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The Petition for a County with “No Name”

 

By Kameron Searle

 

In October of 1837, a petition was circulated in Washington County on the east side of the Brazos River for the creation of a new county.  Actually the petition was circulated as three separate duplicate originals that only varied slightly in their wording.  The petition that was circulated in the Precinct of Lake Creek read as follows:

“To the Honl. The Speaker of the House of Representatives in Congress assembled.  We your petitioners Citizens of Washington County East of the Brazos River being desirous for a division of the County of Washington, do hereby petition for your honorable body to make the Brazos River the dividing line between said contemplated counties so as to throw our county seat in the high healthy Prairies.  As for the arrangements of the new county seats after that is done, we are willing to abide the justice of Congress or the honesty of our own citizens in fixing the other lines and locating the seat of Justice.”

Many early settlers and residents of the Lake Creek Settlement signed the petition in October of 1837.  The signatures included: Jos. L. Bennett, Charles Garrett, J. Worsham, Wiley B. D. Smith, L. Smith Sr, W. M. Rankin, Thos. Corner, Peter Cartwright, J. H. Shepperd, Jacob Shannon, John Corner, William S Taylor, Thomas Rankin, Robert Hall, William Patterson, Wm. C. Clark, Richard Williams, U. A. Springer, Archibald McGee, John Pyle, M. P. Clark, Israel Worsham and John M. Springer.

It is interesting to note that this petition did not suggest a name for the new county to be formed.  Earlier, in 1836, a petition for a new county to be called “Travis County” was also circulated in the Lake Creek Precinct.  Senator Jesse Grimes presented the Travis County petition to the Senate of the Republic of Texas.  Even though the Travis County bill passed quickly through the Senate, it later died in the House of Representatives.  Had it passed in the House in 1836, Montgomery County would have been known as Travis County.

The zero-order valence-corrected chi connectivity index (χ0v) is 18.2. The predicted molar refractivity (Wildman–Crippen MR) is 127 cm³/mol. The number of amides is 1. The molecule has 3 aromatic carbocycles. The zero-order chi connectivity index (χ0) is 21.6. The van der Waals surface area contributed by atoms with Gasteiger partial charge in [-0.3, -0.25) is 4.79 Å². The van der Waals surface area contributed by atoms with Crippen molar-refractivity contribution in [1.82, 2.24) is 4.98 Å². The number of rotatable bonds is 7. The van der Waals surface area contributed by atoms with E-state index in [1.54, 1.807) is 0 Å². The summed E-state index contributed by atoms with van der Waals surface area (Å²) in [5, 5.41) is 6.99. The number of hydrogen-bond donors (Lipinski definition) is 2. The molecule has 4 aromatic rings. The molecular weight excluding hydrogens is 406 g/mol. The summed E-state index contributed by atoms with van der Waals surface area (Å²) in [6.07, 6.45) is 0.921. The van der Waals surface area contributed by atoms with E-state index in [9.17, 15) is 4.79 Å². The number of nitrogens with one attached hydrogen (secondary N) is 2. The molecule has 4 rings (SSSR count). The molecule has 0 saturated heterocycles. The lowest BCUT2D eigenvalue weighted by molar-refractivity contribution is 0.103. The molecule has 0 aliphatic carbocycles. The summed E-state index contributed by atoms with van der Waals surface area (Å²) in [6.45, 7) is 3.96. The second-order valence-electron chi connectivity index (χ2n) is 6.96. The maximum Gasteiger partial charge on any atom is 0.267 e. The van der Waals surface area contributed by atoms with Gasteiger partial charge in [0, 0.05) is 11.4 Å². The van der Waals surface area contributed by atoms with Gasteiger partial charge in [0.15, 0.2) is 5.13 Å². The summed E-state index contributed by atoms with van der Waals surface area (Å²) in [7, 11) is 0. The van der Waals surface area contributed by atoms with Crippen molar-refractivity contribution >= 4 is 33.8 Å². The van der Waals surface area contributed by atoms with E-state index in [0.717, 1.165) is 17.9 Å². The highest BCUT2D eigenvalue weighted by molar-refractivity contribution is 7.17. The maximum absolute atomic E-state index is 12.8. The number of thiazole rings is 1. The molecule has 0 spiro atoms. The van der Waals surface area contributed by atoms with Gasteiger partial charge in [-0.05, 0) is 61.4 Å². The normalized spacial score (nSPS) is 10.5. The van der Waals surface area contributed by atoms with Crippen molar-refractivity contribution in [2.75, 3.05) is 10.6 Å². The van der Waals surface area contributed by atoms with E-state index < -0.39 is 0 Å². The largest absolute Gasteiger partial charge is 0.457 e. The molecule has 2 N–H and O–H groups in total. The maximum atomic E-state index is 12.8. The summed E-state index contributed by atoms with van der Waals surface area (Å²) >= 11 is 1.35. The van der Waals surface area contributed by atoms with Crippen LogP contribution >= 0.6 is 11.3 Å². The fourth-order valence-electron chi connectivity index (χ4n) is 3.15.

On the 20th or 21st of November, 1837, the new petition for the county with “no name” was referred to the Committee on County Boundaries in the House of Representatives of the Republic of Texas. Three days later, on November 23, 1837, the proposed county had a name, “Montgomery.”  On November 23, 1837, “Mr. Baker from the committee on county boundaries to whom was referred the petition of Washington county, praying for a new county reported a bill to create the county of Montgomery.” The act creating Montgomery County was passed and signed into law on December 14, 1837.

The original petition praying for creation of the new county is still in existence.  The petition is part of collections of the Star of the Republic Museum at Washington-on-the-Brazos. But, if you have a computer, you do not have to go that far to see it.  The University of North Texas Portal to Texas History has scanned the collections of the Star of the Republic Museum and made them available on the Internet.  The petition can be seen at: http://texashistory.unt.edu/data/STAR/1969/meta-pth-32375.tkl . The petition that was circulated in the Precinct of Lake Creek is found in frames 5 and 6.

             On another subject, David L. Martin, President of the Lone Star Chapter of The Sons of the Republic of Texas in the Woodlands presented his research on the “Origin of the Lone Star Flag” to the Montgomery County Genealogical and Historical Society in January.  His in-depth research has turned up some rather amazing facts about the original design of the Lone Star Flag of Texas.  David Martin has given the TexasHistoryPage.Com permission to present a draft of his research.  Just go to the TexasHistoryPage.Com and click on the link for “Origin of the Lone Star Flag."

             Kameron K. Searle is an attorney in Houston, Texas who has thoroughly researched the history of the Lake Creek Settlement and the early history of Montgomery County for the last eight years.  For more information about the Lake Creek Settlement, go to the TexasHistoryPage.Com .

 

This article originally appeared in the February 11, 2009 edition of the Montgomery County News.

 

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